Here at Happy Jap’s Auto Repair we believe an informed customer is a good customer. We like to share our experience and knowledge about auto repair with the world. Through this blog we hope to help people learn how to better care for their cars. We hope to share some insight about what exactly our mechanics do to fix your car and get you back on the road. Great auto repair knowledge should not be kept secret. Follow this blog to learn more auto repair insight from our experienced mechanics. Browse the other pages of the site to get an idea about what kind of auto repair services we can provide.

Troubleshooting a Noisy Car: Peeling Back the Layers.

By , October 7, 2014 7:03 pm

A noisy car is a hard thing to work with. Not only is it annoying to ride around in, but its very hard to diagnose a car that is making a lot of noises. The sounds all meld together and cover each other up. Its especially bad when two failures make the same noise, for example, a failed belt tensioner bearing can sound like a belt squeal to the untrained ear. A failed wheel bearing can sound like a faulty tire groan. It is an exhausting process for everyone involved, when you fix one noise there is another one right behind it, another cost waiting to be incurred. Sifting through the noises, knowing whats what and being able to separate and prioritize them is a skill reserved for the experienced. There is no equipment that can answer these questions, there are aids that can help but they are only a guide and are of little use if a technician doesn’t know what he’s looking for.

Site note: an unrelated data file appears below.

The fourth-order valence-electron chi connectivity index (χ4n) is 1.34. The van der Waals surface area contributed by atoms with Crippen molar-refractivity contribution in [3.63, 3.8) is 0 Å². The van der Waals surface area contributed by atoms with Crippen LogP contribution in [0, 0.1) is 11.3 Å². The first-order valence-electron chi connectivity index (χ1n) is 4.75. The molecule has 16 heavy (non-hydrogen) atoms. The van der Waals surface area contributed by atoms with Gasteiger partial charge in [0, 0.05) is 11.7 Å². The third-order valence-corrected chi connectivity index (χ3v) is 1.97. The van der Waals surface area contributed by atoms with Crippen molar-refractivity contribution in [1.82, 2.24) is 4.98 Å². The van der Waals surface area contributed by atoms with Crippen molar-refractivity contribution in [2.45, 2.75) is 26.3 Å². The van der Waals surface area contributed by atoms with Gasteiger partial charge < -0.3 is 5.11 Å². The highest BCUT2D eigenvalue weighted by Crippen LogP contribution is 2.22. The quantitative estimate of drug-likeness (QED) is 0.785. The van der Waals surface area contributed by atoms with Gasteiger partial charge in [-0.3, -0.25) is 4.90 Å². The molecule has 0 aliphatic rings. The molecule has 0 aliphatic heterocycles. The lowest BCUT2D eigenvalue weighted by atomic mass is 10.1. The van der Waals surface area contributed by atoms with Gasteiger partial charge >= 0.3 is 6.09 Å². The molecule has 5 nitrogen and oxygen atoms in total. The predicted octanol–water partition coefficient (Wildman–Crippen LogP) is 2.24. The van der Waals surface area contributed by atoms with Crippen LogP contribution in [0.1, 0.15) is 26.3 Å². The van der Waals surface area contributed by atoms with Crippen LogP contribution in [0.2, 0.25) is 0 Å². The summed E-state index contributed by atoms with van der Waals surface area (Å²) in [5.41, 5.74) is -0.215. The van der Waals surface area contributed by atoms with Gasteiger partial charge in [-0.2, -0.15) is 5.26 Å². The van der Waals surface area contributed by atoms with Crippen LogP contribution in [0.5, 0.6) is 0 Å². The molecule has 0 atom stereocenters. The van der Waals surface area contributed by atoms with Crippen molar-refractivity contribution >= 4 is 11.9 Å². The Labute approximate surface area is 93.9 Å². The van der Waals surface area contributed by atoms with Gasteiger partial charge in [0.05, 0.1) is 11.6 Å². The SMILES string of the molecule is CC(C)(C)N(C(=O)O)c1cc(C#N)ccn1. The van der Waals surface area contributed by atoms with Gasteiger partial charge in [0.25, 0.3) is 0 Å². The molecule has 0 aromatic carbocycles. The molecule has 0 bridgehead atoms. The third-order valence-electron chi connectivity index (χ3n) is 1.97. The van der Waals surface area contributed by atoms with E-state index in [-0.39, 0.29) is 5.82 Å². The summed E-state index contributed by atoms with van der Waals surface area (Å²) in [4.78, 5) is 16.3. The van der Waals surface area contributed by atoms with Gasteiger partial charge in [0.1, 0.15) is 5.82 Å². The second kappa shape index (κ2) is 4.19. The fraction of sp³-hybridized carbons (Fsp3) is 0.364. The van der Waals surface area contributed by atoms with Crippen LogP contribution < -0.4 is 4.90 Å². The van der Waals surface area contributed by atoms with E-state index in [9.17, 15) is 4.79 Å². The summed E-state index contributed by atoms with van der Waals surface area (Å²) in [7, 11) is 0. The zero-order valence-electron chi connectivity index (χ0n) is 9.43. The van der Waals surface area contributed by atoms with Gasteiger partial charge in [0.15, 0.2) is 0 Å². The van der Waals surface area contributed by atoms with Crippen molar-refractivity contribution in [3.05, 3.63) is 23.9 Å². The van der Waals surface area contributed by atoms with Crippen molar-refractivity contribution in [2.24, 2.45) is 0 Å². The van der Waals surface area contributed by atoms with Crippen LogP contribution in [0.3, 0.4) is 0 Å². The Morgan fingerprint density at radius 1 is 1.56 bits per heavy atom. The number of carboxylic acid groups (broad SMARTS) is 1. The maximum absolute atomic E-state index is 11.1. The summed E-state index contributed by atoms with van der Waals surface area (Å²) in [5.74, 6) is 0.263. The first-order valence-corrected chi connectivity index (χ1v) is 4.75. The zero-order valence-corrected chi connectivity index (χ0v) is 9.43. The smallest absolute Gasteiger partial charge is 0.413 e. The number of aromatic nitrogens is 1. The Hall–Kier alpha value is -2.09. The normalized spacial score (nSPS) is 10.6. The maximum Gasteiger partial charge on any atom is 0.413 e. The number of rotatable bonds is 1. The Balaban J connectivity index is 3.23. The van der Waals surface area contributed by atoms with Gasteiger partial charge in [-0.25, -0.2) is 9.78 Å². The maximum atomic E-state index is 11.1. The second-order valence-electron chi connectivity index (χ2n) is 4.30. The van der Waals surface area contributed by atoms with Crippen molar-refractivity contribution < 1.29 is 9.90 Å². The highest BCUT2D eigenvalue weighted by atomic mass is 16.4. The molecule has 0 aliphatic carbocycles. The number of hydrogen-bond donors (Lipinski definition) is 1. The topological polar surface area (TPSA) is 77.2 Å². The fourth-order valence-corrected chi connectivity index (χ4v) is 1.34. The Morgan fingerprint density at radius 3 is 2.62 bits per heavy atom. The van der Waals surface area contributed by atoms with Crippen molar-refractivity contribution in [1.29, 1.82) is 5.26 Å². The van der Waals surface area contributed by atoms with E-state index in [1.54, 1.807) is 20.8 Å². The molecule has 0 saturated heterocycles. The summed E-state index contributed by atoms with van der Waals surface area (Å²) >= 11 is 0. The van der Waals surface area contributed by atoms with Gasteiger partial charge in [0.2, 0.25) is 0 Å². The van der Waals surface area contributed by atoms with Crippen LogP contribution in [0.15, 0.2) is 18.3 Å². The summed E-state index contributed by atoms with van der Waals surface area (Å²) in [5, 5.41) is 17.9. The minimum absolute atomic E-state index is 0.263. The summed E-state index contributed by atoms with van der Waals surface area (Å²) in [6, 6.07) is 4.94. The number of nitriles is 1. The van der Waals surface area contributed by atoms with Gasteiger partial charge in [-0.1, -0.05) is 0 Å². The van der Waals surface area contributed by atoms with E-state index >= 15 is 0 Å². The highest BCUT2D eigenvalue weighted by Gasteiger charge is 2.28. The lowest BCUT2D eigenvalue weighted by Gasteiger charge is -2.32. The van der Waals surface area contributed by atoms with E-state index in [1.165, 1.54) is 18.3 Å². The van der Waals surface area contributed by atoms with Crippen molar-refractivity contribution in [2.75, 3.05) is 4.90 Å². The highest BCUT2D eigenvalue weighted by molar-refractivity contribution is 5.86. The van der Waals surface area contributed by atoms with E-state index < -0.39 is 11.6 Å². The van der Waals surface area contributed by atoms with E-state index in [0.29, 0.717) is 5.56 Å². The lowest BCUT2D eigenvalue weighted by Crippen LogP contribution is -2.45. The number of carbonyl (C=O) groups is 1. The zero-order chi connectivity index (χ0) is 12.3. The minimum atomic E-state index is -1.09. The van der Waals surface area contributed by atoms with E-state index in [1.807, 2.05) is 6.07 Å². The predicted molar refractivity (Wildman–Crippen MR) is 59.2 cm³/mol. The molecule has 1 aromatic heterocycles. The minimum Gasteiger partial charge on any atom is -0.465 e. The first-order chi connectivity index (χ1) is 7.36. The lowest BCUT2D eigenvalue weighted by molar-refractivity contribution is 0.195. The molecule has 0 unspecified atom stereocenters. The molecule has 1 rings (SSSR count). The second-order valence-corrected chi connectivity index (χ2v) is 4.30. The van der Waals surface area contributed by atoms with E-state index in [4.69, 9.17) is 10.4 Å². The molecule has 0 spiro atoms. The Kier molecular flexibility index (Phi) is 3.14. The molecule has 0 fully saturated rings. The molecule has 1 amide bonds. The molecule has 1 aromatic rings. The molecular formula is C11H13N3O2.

We had customer come into the shop with a 2006 Civic that was making a few fairly ominous noises. She had been all over town trying to diagnose the noises and symptoms. The primary symptoms were that it was occasionally hard to shift into first and the car was quite loud. At the Honda dealership they told her there was a clutch fluid leak and that the clutch itself needed replacement. When we got the car the clutch and transmission seemed to be working well and there was no evidence of a clutch fluid leak or excessive clutch wear.

As far as the noise, the left front wheel bearing was making a lot of nasty noises. Wheel bearings often make a grinding/humming sound that varies with car speed. The noise might come on quite quickly, or it may develop slowly over weeks or even months. It is not unusual to not notice the sound until somebody new to the car points it out, it is often mistaken for tire noise.  Wheel bearing technology hasn’t changed much in recent years beyond improvements in accuracy and cost. When I ordered the new bearing it came with documentation explaining that the wheel speed sensor was built into the bearing, and installing it the wrong way would set anti-lock brake codes.